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At a Glance:
Title:
Boone v. Continental Ins. Co.
Date:
September 23, 1971
Citation:
472 S.W.2d 166
Status:
Published Opinion

Boone v. Continental Ins. Co.

Court of Civil Appeals of Texas,

Waco.

Olga Mae BOONE, Appellant,

v.

The CONTINENTAL INSURANCE COMPANY, Appellee.

No. 5017.

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Sept. 23, 1971.

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Rehearing Denied Oct. 28, 1971.

Attorneys & Firms

*166 Bill Howell, Bill R. Sherbert, Mabel Grey Howell (appeal only), Houston, for appellant.

Fulbright, Crooker, Freeman, Bates & Jaworski, John Gilpin, Houston, for appellee.

OPINION

McDONALD, Chief Justice.

This is an appeal by plaintiff Boone from judgment non obstante veredicto that she take nothing in a workmans compensation case, and involves whether plaintiff showed good cause for late filing of her claim.

Plaintiff sued defendant Insurance Company for Workmen’s Compensation benefits for injuries sustained while in the course and scope of her employment for Rexall Drug and Chemical Company; Tupperware Company, on April 16, 1967. The jury answered all issues favorable to plaintiff, including findings of total permanent incapacity; that she was an employee of Tupperware; and that good cause existed for her not filing her claims sooner than it was actually filed.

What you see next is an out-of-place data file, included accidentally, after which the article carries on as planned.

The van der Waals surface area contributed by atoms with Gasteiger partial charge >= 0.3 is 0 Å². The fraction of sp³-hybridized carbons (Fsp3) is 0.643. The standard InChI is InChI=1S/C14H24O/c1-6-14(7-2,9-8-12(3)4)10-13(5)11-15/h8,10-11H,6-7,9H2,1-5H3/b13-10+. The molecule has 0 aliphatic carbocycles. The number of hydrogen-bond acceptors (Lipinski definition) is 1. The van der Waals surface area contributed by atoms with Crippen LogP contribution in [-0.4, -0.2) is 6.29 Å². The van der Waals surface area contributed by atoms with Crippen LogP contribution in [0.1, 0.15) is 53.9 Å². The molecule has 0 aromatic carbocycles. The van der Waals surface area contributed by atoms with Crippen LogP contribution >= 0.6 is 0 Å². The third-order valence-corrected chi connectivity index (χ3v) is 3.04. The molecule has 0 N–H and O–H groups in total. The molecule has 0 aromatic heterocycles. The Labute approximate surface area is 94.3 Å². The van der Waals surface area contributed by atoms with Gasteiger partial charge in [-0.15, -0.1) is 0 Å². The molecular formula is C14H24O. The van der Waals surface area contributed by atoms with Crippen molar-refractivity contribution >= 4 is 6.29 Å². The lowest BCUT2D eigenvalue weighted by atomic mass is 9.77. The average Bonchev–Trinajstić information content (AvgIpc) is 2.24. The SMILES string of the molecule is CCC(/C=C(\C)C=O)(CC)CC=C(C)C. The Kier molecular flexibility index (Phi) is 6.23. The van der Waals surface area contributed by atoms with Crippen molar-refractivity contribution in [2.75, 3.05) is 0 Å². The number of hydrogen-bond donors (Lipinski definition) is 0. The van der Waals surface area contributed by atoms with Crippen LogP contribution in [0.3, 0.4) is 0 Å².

Plaintiff filed motion for judgment on the verdict; and defendant moved for judgment non obstante veredicto that plaintiff take nothing, asserting the evidence failed to show good cause for late filing of claim as a matter of law.

The trial court granted defendant’s motion for judgment non obstante veredicto, and decreed plaintiff take nothing.

Plaintiff appeals contending the trial court erred in: 1) Overruling plaintiff’s Motion for Judgment on the verdict; and 2) In granting defendant’s motion for judgment non obstante veredicto that plaintiff take nothing.

Defendant asserts the trial court properly granted its motion for judgment non obstante in that the evidence is conclusive that plaintiff failed to show good cause for her late filing as a matter of law.

Plaintiff was a ‘unit manager’ for Tupperware in Houston, and was furnished a car by Tupperware. While returning to *167 Houston from a ‘Tupperware Seminar’ in Dallas on April 16, 1967, in the Tupperware car, plaintiff was injured when the car overturned near Centerville. Plaintiff filed her claim for compensation with the Industrial Accident Board on January 14, 1969, twenty one months after the occurrence of injury.

Article 8307, Section 4a, Vernon’s Ann.Tex.Civ.St. provides such claim must be filed within six months after the occurfor failing to timely file such claim. rence of injury unless good cause exists